The Midday Brief: July 8, 2011
Your afternoon reading: Perry's fundraising challenge; Texas and the new economic numbers; lawmaker wants Caylee Anthony law
Your afternoon reading:
- "The Texas governor’s fundraising prowess will be tested as never before if he runs for president in 2012. While he’s raised more campaign cash than anybody not named Bush in Texas history, Rick Perry faces different rules and greater demands should he set his sights on 1600 Pennsylvania Ave." — Rick Perry is Texas’ $100 million man, but he still faces fund-raising challenges in presidential bid, Texas on the Potomac
- "The June jobs report released today shows how hard it is for the U.S. to shake free of persistently high unemployment. … It’s easy to be charmed by Texas, but it would be a mistake to think the state might serve as a national model." — Closer Look Proves the Texas Path to Job Growth Isn’t Best, Bloomberg
- "It appears the evolution of Gov. Rick Perry’s prayer event began even earlier than recently reported in TIME magazine, and is part of a wider strategy by influential conservative Christian figures to unseat President Barack Obama in 2012." — Perry’s prayer event part of a larger effort by conservative Christians to unseat Obama, The Texas Independent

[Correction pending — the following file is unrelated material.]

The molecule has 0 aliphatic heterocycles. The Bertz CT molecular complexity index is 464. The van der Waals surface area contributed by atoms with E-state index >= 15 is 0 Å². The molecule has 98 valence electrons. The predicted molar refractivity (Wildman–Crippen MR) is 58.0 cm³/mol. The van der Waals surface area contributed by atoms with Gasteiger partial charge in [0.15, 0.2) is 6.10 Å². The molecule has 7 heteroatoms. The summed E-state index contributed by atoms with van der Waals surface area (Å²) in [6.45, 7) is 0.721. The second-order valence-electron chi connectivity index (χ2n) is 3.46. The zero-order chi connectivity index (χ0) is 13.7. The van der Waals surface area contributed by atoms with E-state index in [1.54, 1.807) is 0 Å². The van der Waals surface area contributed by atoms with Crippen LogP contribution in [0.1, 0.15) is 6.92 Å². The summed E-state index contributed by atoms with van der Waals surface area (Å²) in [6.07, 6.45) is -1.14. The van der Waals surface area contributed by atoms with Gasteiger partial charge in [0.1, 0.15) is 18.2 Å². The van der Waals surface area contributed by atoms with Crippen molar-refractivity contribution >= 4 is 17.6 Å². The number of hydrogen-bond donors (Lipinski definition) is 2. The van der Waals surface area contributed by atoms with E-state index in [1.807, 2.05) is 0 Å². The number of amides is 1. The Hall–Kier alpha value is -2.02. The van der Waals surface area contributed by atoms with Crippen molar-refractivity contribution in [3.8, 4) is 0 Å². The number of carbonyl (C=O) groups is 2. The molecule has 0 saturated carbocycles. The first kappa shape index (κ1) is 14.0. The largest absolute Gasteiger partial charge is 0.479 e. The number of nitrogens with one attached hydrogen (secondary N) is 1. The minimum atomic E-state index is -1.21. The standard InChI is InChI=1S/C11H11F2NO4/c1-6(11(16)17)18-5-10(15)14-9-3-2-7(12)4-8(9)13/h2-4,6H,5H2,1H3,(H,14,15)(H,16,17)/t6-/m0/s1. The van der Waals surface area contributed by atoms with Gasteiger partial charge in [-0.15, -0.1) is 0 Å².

- "The Texas Legislature won't be meeting again for 18 months but state Sen. Chris Harris already has a bill in mind. Harris, an Arlington Republican, announced plans today to file a bill in honor of Caylee Anthony, a Florida child who died in 2008. A jury ruled earlier this week that her mother, Casey Anthony, was not guilty of murdering her daughter." — Arlington lawmaker proposes law named for Caylee Anthony, PoliTex
New in The Texas Tribune:
- Mark P. Jones, chairman of the political science department at Rice University, analyzed nearly 1,000 votes during the 2011 regular and special legislative sessions to rank members of the Texas House from most liberal to most conservative. Compare your state representative to the other 149 using our visualization. — Visualization: How Partisan are Texas House Members?
- "Now that the legislative session is over, Gov. Rick Perry can leave the state as much as he wants. We've created the PerryTracker map to follow his travels, but what's behind the demand for his appearances? We talk to event organizers to find out." — PerryTracker Map Shows Governor In Demand
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